When playing a show the set list is the flow of whole performance. Crafting a set list that engages an audience so they are dancing like there is no tomorrow one song and pulling out their lighter to wave in the air the next is a skill few bands master.
A lot of groups will just throw a bunch of songs together willy-nilly without thinking twice about the order. However, the truth is a good set list can add a lot to a show.
When making the set list the first thing you should do is ask yourself some questions about the gig. Who are you playing for? How long is the gig? What kind of venue are you playing at? Answering these questions can help give you some ideas for creating an order.
For instance, this photo is from a gig we did at Dance Marathon. When creating a set list for this show we knew that our audience was fraternity students, so we played more cover songs and only fast paced energetic tracks.
Generally I like to start a set with a high energy song. Reward the crowd for waiting for your band to set up. Also a strong opener hypes the crowd up for the rest of the set.
Another tip would be to put different songs around each other. If your band has songs with similar structure and/or similar tempo, make sure you do not play them one after another. Playing similar songs back to back gets repetitive and the last thing you want is for the crowd to be bored.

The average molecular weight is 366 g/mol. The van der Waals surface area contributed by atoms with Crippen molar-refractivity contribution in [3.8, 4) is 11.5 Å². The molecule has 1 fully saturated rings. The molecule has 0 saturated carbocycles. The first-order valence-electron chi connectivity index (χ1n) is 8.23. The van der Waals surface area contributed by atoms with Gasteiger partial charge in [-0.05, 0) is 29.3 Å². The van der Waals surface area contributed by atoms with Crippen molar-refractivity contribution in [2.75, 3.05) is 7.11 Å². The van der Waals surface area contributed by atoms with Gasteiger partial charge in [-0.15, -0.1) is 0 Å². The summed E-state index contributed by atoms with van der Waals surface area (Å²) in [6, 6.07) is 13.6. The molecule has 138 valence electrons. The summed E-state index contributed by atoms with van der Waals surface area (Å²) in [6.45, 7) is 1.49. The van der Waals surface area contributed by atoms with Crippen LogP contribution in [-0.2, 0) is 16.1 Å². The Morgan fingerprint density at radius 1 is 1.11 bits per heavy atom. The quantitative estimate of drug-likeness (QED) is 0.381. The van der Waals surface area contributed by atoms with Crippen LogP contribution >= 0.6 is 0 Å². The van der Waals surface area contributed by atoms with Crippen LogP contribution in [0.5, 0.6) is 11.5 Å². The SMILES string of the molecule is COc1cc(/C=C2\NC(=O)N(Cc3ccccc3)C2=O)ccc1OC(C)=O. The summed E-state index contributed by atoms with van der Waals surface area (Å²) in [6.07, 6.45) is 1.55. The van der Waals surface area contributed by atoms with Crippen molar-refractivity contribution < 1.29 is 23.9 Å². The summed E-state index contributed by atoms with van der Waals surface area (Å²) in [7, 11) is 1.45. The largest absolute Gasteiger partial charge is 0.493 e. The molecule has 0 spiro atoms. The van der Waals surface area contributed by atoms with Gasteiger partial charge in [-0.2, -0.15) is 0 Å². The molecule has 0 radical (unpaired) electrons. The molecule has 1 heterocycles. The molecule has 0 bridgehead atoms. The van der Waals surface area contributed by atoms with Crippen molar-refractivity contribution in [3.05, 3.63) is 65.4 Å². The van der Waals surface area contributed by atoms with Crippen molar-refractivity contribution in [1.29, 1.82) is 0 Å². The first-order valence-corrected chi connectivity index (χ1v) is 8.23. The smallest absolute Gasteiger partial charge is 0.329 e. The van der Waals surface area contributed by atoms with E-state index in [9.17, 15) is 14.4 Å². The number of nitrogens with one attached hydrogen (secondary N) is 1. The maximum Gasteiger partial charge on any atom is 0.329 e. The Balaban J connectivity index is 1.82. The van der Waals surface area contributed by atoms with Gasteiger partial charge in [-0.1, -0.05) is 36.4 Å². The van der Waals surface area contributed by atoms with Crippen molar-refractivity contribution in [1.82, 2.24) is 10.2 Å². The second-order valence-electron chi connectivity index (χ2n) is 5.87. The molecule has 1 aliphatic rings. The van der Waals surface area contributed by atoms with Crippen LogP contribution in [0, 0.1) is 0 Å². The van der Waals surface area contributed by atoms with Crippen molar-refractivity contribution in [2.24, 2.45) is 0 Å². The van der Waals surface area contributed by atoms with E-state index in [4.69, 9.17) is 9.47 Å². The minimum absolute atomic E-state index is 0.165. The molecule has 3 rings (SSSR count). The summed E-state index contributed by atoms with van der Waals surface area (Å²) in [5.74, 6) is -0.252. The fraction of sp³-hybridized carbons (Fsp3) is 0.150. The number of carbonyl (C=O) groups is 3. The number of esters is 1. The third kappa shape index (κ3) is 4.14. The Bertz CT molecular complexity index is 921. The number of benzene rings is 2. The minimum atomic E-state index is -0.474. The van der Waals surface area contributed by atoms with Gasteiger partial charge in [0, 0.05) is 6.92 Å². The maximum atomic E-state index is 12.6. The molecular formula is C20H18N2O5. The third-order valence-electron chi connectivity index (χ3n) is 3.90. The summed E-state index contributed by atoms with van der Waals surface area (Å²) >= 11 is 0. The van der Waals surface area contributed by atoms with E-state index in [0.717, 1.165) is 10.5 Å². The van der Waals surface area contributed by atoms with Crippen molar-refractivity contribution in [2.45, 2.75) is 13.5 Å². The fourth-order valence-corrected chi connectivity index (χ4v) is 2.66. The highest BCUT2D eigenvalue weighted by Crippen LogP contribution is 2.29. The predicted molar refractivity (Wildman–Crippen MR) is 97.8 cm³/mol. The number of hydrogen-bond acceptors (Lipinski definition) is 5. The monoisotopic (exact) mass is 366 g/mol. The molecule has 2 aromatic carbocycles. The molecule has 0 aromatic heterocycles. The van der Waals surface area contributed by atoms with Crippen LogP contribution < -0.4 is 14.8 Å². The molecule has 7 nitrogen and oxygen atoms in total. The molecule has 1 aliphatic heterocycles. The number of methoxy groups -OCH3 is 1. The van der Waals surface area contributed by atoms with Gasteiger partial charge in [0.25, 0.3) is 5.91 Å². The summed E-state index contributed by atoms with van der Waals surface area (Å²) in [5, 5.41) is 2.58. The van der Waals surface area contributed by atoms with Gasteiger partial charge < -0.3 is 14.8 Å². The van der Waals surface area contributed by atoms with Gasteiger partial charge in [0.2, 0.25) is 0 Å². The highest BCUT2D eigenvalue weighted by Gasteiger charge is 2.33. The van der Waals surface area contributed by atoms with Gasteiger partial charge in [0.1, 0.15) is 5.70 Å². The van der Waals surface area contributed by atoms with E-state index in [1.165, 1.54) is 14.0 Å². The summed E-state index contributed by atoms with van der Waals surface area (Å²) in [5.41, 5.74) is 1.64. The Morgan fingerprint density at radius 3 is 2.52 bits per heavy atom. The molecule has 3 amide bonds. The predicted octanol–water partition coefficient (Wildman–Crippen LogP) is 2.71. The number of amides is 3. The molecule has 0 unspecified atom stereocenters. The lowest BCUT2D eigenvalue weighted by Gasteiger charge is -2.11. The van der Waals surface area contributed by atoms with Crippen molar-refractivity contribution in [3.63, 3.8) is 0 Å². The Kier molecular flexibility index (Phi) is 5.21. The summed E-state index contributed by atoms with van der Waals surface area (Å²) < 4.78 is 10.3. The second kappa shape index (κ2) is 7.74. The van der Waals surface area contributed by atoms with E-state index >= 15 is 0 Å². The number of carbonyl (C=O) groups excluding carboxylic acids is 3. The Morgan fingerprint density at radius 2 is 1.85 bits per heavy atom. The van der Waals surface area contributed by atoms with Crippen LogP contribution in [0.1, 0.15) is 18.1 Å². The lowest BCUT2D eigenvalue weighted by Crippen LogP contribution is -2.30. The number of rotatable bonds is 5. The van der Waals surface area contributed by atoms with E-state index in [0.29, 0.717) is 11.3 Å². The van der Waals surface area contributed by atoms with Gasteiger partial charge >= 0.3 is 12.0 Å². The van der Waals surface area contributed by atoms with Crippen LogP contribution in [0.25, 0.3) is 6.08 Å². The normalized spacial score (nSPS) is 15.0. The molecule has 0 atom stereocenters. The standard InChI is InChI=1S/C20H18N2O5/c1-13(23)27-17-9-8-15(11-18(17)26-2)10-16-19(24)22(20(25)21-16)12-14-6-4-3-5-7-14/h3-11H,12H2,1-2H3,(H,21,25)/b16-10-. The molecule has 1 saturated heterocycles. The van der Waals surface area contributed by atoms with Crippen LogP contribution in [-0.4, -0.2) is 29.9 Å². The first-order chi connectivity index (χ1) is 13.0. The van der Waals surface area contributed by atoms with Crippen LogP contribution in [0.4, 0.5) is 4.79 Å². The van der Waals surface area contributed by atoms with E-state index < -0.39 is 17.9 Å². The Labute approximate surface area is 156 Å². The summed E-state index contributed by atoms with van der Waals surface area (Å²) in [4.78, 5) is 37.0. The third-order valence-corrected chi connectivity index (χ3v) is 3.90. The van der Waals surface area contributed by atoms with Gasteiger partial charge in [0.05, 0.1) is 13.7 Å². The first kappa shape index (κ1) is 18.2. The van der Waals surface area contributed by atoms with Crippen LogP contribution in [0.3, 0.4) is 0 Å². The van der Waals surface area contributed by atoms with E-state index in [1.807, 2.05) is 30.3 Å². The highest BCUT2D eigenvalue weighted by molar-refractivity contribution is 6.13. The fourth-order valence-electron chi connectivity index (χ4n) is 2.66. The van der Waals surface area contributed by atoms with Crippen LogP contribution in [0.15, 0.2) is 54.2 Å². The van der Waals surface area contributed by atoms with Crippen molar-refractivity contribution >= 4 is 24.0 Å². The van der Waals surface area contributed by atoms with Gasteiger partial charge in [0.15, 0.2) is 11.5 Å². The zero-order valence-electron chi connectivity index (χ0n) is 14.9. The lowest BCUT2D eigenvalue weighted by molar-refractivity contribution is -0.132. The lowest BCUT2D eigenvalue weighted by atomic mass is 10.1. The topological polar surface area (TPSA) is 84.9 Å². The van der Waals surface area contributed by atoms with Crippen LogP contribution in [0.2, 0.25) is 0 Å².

I have learned from making set lists that if you are a band that plays original music, learn a cover to throw on near the end of the set. People normally respond really positively to songs they know, so having a recognizable cover near the end of your set gets people in a good mood for your closing songs.
For the last song play the best song your group has. The ending is the finale and it is the last thing people will remember when they walk out of the venue. Keep them talking about you by playing the song that will blow their minds.
Something else to consider would be having one or two extra songs to have if you get called back for an encore. It doesn’t always happen, but if it does it’s always better to be safe than sorry.
Obviously there are scenarios where you don’t have to follow these guidelines but most of the time these can help you keep your set stay interesting.
“My favorite set lists combine controversial lyrics with easy listening melodies,” said Shane Stukel, who is a singer/songwriter. “I’ll usually pick more of my aggressive songs and counter act them with gentle softer songs. I love sending a message to people, so if people listen to my words and ask me about my lyrics that’s the best.”
The most important thing you can do is learn from experience. Experiment with your order and see what works better with the crowd.
For more advice on creating set lists check out this article: http://blog.discmakers.com/2012/03/set-list-tips/